Chalk-Up

At Middlebury College, and especially at Go/Refuge, we take diversity and multiculturalism very seriously. Though our main focus right now is on Syrian refugees, we know that refugees can come from all over the world and speak all languages. So, at the beginning of the new fall semester, we decided to welcome the new freshman, who also come from all over the world, by writing welcoming messages in as many languages as we could. On the walkway from Davis Library to Mead Chapel, an uphill path that all students here walk nearly every day, and also one of the most beautiful and powerful locations on campus, we wrote the message "Refugees Welcome" in 20 different languages for the whole campus to see:

 

Spanish, Traditional Chinese, and Serbian.

Spanish, Traditional Chinese, and Serbian.

French, Japanese, and Amharic.

French, Japanese, and Amharic.

Arabic (upside-down).

Arabic (upside-down).

Italian, Thai, Korean, Vietnamese, and Lao.

Italian, Thai, Korean, Vietnamese, and Lao.

In addition to the multilingual "Refugees Welcome" messages on the Mead Chapel walkway, we wrote other moving messages about refugeeism all over campus, many of which are quotes from London-based Somali poet Warsan Shire:

We hope our messages will inspire the Middlebury community to join us in taking action to help Syrian refugees.

Refugee Diaries

Dear members and supporters of Go/Refuge,

The 2015-16 school year, a.k.a. the inaugural year of Go/Refuge, has come to an end, and this summer we are hard at work preparing for all of the exciting events we have planned for the upcoming year. But for now, we would like to take a moment to reflect on one of the major highlights of our founding year: Refugee Diaries. This event, co-hosted by Amnesty International, was a fascinating and moving series of speeches from members of the Middlebury community discussing their experiences with refugeeism. In case you missed the event or want to refresh your memory, here is a list of the speakers along with summaries of what they talked about, and links to videos of their speeches on our Youtube channel.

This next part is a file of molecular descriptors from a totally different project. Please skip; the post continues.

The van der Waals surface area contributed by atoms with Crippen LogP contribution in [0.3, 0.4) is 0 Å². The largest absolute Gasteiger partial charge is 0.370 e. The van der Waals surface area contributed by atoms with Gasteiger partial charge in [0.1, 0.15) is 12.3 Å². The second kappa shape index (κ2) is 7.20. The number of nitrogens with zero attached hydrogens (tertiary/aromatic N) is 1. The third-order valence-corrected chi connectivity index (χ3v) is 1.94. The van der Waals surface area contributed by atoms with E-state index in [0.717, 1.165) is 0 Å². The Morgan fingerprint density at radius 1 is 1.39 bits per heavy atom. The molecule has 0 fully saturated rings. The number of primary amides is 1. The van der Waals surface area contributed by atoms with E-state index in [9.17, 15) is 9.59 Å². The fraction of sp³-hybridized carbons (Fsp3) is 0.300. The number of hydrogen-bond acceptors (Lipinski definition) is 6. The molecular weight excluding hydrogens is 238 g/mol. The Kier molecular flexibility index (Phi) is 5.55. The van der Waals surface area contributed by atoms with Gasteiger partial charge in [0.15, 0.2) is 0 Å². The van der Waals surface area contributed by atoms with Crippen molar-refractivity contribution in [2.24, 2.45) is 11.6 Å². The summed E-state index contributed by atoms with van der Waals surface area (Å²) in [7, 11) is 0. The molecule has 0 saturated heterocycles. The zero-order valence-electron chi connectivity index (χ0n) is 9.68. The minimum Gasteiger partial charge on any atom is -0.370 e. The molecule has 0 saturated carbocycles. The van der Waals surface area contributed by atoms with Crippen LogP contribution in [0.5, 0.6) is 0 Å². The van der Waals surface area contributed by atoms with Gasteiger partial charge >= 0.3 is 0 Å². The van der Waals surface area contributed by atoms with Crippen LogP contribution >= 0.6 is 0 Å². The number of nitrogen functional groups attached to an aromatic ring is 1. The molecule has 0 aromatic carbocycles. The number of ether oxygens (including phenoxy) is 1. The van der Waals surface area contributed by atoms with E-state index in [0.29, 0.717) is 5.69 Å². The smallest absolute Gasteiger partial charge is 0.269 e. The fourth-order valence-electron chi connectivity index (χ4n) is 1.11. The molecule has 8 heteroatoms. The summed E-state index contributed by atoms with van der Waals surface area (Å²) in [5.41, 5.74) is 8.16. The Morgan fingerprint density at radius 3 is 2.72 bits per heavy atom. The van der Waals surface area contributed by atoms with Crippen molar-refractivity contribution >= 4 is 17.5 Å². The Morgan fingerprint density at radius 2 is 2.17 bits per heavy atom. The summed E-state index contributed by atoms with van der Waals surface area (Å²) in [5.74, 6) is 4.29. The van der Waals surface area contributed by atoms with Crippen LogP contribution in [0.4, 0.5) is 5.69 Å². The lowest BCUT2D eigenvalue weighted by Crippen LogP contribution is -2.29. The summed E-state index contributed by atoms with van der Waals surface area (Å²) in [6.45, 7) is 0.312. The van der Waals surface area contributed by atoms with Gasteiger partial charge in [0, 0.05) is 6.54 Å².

To kick off the event, Michael Kraus, Frederick C. Dirks professor of political science at the college, spoke about his experience as a refugee fleeing Soviet-occupied Czechoslovakia.

Next, Dzavid Mahmulji, a staff member at the college, told his story as a refugee from Bosnia. After that, we had a short break from hearing speeches to enjoy a moving musical performance from Armel Nibasumba '16 and Tatsatom Gonçalves '19.

Next, the speakers recommenced with Meron Benti '19, who related her experience as a light-skinned Ethiopian living in Italy and then studying in the United States.

After that, Allegra Molkenthin '19.5, a member of Amnesty International, read aloud a statement on behalf of Mari Cordes, a resident of the town of Middlebury who provided medical care to Syrian refugees in Lesbos, Greece.

Finally, Farid Noori '18 discussed how his family sought asylum from the Taliban in Afghanistan, and then his experience traveling to the United States.

We are so grateful to have had the opportunity to hear such powerful stories from fellow members of our college community. We're also thankful to Amnesty International, the Gamut Room, Fiasco!, and everyone else who helped to make this event a resounding success. Look for more Go/Refuge events in the coming school year, and make sure to sign up for our mailing list so we can keep you updated!